Tad is slimmer, more focused

July 07, 1995|By J. D. Considine | J. D. Considine,Sun Pop Music Critic

Given Tad Doyle's not inconsiderable bulk, it's hard to suppress visions of diet cola and Stairmasters when he says that Tad has "slimmed down."

What he means, though, is that his band -- that Tad -- is smaller than it used to be. "We lost a member and became more focused and undiluted," he says, over the phone from a diner in Ft. Wayne, N.J. "I have what [Dinosaur Jr. guitarist] J. Mascis calls the biological advantage. I was playing left- and right-stereo guitar; I was playing both by myself, rather than with another guitar player."

What's the biological advantage of that? Simple, says Doyle. "It shortened the distance between thought and action. Rather than take time explaining what I wanted to this other guitar player, I just did it."

Maybe that's why the band's new album, "Infrared Riding Hood," has a much tighter sound than its predecessors.

Doyle admits he's a little puzzled by the kind of praise the group is getting. "We're baffled when we hear people say it sounds radio-ready or polished," he says of the album. "And a lot of people have been saying that.

"I think what they're trying to say is that it sounds like we got our act together."

Maybe, but it could also be that listeners are finally learning to stop lumping Tad in with other Seattle bands -- particularly those of the grunge variety. "We never associated ourselves with that," Doyle says. "We always distanced ourselves from the Seattle thing, period. So it's really funny. Now that we're on tour, a lot of people say, 'Where are you guys from?' They don't know who we are or where we're from, but now that we're out doing it extensively, we're turning a lot of heads."

Given the audience reaction Tad has been getting on the road, it's no surprise that "Infrared Riding Hood" is the band's best-received recording to date. What is shocking, though, is that in spite of such success, Tad has been dropped by its record company.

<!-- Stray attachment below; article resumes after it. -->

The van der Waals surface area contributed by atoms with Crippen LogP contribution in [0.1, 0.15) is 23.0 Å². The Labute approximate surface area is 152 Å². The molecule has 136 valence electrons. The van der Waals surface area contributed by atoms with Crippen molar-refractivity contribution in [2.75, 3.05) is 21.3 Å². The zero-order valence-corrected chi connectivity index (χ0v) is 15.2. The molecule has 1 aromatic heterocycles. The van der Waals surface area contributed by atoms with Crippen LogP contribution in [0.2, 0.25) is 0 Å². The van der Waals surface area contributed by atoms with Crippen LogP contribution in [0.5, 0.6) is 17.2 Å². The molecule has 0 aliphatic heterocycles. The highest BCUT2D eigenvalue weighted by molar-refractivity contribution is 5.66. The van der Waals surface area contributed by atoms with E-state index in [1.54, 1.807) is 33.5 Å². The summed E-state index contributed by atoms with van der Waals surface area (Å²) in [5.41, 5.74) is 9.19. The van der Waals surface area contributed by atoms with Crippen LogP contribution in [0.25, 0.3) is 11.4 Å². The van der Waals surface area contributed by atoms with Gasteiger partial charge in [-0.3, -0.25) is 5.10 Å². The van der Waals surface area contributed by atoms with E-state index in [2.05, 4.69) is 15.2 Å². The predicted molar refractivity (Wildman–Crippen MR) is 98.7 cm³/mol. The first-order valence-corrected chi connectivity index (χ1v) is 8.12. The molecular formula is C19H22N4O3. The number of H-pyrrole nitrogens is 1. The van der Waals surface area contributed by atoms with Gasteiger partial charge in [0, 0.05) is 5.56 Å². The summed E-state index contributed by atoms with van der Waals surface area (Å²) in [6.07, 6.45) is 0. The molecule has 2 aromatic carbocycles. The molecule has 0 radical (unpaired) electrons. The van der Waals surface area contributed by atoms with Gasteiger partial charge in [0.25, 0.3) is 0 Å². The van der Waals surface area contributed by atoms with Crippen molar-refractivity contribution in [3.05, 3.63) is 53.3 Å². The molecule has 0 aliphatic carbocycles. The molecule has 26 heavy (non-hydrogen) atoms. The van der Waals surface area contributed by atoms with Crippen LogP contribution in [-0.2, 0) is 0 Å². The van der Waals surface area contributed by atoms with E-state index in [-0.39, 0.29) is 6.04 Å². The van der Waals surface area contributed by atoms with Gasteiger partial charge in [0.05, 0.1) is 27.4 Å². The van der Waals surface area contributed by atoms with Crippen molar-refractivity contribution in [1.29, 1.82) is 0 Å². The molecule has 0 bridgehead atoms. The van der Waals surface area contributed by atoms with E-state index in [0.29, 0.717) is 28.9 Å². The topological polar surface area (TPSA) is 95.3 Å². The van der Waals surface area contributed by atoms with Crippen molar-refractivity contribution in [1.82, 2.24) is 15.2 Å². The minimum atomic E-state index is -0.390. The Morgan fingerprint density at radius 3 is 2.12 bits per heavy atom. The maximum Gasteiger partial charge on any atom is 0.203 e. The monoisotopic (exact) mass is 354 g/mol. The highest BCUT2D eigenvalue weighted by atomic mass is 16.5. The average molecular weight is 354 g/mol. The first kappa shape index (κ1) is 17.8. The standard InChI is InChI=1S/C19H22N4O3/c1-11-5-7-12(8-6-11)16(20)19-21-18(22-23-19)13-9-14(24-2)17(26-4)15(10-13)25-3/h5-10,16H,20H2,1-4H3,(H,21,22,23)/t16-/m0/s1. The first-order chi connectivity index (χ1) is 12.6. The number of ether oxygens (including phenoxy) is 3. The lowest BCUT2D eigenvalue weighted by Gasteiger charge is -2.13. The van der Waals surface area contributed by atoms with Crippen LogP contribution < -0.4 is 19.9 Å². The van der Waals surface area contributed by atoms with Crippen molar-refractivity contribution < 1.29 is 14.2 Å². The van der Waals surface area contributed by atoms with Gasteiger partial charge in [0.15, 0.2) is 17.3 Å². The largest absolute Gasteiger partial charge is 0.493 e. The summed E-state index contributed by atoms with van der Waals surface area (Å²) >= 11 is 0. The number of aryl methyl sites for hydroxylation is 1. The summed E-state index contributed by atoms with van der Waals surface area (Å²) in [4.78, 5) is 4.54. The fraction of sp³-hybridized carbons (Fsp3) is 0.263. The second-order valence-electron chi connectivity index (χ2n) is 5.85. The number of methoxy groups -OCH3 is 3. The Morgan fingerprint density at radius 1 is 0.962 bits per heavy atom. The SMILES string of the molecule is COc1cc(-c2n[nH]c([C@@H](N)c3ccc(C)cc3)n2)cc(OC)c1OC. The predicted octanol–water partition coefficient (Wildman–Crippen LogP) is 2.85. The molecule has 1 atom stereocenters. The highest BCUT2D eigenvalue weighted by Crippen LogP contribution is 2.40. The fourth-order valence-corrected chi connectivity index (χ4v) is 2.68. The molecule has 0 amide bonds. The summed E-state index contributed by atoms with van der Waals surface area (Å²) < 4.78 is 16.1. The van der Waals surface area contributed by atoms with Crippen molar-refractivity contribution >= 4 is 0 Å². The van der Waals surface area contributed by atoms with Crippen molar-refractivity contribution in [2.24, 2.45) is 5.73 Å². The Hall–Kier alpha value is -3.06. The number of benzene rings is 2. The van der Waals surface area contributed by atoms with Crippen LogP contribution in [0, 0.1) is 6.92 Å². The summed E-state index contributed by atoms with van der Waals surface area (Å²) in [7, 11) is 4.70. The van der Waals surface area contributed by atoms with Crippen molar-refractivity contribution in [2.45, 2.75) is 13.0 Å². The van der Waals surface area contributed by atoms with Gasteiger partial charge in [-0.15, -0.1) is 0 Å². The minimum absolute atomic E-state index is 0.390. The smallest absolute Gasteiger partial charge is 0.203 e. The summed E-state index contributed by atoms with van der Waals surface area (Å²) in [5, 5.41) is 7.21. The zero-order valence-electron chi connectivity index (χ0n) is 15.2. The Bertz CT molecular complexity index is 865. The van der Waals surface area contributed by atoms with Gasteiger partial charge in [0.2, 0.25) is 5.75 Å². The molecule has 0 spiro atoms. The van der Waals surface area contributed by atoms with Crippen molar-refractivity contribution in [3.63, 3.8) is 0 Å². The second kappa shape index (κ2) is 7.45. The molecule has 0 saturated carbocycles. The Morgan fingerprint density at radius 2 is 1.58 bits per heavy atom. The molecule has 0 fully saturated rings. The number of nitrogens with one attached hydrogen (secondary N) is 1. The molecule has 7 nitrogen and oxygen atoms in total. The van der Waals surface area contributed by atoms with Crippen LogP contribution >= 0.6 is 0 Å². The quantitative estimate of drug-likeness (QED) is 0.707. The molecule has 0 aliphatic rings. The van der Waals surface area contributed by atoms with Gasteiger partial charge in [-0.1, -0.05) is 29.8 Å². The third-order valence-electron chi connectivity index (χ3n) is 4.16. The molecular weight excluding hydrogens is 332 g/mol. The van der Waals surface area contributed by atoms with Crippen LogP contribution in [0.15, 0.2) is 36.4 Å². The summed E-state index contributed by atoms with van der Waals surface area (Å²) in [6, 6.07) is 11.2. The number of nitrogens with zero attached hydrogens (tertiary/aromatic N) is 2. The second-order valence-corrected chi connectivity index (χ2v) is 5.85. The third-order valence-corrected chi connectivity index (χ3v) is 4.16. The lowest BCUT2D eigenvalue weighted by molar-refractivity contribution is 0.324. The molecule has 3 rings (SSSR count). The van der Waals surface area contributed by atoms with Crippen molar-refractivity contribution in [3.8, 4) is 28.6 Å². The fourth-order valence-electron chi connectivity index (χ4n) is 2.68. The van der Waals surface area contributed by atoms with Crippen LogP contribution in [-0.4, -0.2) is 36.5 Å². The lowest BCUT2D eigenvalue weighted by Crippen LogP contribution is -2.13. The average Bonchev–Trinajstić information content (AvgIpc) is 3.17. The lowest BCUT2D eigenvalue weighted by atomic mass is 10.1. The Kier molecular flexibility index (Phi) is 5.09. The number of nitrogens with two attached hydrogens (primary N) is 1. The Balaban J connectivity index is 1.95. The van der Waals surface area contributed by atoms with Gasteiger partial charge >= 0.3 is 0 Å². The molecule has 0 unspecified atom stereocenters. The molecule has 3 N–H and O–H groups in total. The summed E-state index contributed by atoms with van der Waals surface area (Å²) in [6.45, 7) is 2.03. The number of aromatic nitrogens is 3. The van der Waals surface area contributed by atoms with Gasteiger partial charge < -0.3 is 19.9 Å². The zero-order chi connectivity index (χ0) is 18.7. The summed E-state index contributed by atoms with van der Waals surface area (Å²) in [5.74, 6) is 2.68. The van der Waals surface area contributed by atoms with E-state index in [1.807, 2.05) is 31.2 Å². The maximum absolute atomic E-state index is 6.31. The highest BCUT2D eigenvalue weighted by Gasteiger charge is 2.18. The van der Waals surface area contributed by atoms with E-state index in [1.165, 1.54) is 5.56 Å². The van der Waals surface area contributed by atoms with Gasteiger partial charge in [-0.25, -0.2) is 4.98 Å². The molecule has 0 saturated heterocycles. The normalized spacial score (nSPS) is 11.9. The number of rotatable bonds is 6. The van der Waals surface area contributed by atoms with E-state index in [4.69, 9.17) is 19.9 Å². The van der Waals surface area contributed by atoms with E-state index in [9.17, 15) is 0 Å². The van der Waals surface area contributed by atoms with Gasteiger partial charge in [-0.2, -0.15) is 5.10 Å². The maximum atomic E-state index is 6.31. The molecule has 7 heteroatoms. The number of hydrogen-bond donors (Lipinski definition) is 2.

"Officially, East West/Elektra has dropped us after two-and-a half months of the record being out," Doyle says. "I'm amazed, and wonder what they're thinking."

Considering that Tad has gone through almost as many record companies as it has released albums, Doyle is relatively unruffled by the company's decision. "Actually, I'm a little relieved, because if they're not into it, they're not into it," he says. "I'd rather have somebody who's way into it than somebody who just messes around with us, you know what I'm saying?"

But being without a deal will make it harder for the band to play the big European festivals this summer, since it takes major-label support for most groups to be able to afford the costs of shipping gear across the Atlantic. "We're slated to play the Reading Festival [in England] the night with Soundgarden and Neil Young -- you know, when Pearl Jam is going to be his band," moans Doyle. "It's just going to be nuts if we miss that for lack of a label. I will hate Elektra and Warner forever if that happens."

Tad on tap

When: Wed. July 12, 9 p.m.

Where: Hammerjacks

Tickets: $12

PD Call: (410) 481-7328 for tickets, (410) 659-7625 for information

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